A colleague introduced me recently to spatial design and how it was used in the classic mac finder. He also said it is what apple propagated for the iPad (but not the iPhone because the screen is too small).

Now I want to learn more. How would you explain spatial design? (Are there any good articles on this subject?) Is it a holy grail or are there other contrary methods out there?

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    Also, have you read the faq? Your question is at risk of being put on hold for being a shopping list question. You may want to edit it to ask a more specific question for which there can be an actual "correct" answer. Aug 3, 2013 at 20:13

2 Answers 2


The Classic Mac Finder was designed to look like a desktop (The desktop metaphor).

What used to be called GUIs (graphical User Interfaces) have a 'spatial' element - If you want to put a file in a folder - you drag the file onto the folder.

Apple used to call this principle 'Direct Manipulation'

Direct manipulation allows people to feel that they are directly controlling the objects represented by the computer. According to the principle of direct manipulation, an object on the screen remains visible while a user performs physical actions on the object. When the user performs operations on the object, the impact of those operations on the object is immediately visible. For example, a user can move a file by dragging an icon that represents it from one location to another or can position a cursor in a text field by directly clicking the location where the cursor should be placed.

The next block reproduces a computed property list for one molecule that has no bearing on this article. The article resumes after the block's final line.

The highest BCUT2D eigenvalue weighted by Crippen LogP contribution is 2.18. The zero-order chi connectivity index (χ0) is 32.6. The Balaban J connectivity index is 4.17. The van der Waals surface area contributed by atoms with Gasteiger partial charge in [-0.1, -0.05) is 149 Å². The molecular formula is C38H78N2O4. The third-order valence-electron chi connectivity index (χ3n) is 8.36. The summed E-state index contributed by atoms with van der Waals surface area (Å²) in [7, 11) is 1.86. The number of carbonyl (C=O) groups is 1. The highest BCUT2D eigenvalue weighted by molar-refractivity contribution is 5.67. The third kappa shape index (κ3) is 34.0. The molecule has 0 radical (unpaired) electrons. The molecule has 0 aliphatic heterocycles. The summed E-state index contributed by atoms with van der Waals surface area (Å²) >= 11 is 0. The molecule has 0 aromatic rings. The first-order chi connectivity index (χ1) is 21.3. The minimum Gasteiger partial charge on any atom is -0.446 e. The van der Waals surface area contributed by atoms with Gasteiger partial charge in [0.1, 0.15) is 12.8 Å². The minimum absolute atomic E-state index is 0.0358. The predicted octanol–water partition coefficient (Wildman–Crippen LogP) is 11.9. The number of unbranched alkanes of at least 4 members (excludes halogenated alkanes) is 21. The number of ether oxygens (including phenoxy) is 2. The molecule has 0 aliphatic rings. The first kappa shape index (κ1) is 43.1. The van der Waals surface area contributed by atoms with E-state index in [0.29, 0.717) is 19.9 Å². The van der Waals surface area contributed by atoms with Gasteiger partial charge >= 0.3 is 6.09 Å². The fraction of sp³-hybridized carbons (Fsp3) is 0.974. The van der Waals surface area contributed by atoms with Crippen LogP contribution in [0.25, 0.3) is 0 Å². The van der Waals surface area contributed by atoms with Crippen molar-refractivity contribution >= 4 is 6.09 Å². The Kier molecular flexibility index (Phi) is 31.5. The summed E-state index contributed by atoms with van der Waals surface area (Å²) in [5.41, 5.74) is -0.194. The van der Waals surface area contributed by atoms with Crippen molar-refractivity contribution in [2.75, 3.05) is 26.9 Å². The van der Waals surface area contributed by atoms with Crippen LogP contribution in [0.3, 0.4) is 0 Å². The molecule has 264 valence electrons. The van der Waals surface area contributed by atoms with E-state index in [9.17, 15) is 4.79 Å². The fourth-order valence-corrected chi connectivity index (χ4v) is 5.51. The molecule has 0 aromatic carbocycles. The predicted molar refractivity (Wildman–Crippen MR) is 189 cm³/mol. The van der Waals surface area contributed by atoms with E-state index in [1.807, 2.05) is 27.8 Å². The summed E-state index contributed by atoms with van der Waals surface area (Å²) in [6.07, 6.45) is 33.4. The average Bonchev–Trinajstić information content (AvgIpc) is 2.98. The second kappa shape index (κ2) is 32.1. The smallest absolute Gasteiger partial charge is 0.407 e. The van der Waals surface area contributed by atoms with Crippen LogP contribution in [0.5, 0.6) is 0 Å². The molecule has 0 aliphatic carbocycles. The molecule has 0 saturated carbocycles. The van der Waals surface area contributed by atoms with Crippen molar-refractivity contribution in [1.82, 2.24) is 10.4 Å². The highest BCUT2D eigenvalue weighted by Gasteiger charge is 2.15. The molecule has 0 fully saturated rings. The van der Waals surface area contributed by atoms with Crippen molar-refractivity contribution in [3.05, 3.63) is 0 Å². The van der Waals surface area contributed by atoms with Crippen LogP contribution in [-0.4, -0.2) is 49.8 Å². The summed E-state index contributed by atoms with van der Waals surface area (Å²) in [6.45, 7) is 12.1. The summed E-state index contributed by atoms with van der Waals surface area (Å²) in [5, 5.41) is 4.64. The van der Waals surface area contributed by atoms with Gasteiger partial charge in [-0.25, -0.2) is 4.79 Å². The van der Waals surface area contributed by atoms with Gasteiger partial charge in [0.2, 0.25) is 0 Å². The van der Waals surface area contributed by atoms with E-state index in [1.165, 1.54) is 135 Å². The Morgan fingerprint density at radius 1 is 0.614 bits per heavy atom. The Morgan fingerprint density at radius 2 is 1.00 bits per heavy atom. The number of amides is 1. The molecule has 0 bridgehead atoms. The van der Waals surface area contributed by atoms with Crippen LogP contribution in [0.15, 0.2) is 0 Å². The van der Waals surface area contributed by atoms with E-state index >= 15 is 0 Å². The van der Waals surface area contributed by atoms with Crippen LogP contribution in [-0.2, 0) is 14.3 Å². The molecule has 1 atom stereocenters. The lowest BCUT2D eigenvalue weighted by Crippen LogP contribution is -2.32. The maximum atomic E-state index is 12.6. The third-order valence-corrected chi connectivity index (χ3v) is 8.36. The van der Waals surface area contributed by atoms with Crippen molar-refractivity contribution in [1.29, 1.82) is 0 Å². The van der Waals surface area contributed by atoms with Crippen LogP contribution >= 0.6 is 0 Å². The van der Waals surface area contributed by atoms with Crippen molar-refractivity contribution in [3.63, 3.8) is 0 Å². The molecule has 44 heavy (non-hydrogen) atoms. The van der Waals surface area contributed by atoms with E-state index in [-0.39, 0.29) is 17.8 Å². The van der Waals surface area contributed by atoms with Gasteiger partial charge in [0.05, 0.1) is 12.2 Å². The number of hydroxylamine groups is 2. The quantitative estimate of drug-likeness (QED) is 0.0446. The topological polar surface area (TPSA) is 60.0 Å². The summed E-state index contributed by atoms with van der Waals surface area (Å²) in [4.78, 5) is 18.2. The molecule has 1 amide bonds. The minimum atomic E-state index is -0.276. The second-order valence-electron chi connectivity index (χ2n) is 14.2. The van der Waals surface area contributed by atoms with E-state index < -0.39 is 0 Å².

• and they used principles of spatial design and spatial memory. e.g. one window per folder, one size and position per window, etc.
    – john
    Aug 3, 2013 at 20:14

I think spatial design applies to 3 dimensional spaces. It relates to traditional architecture but is more abstract in that it can apply to virtual 3D spaces (like that of a video game) as well as physical spaces.

I doubt it had much impact on the original Mac finder, although the Mac finder did have spaces (windows) emerging from other windows, the 3rd dimension there was conceptually pretty simple. But I could be wrong here.

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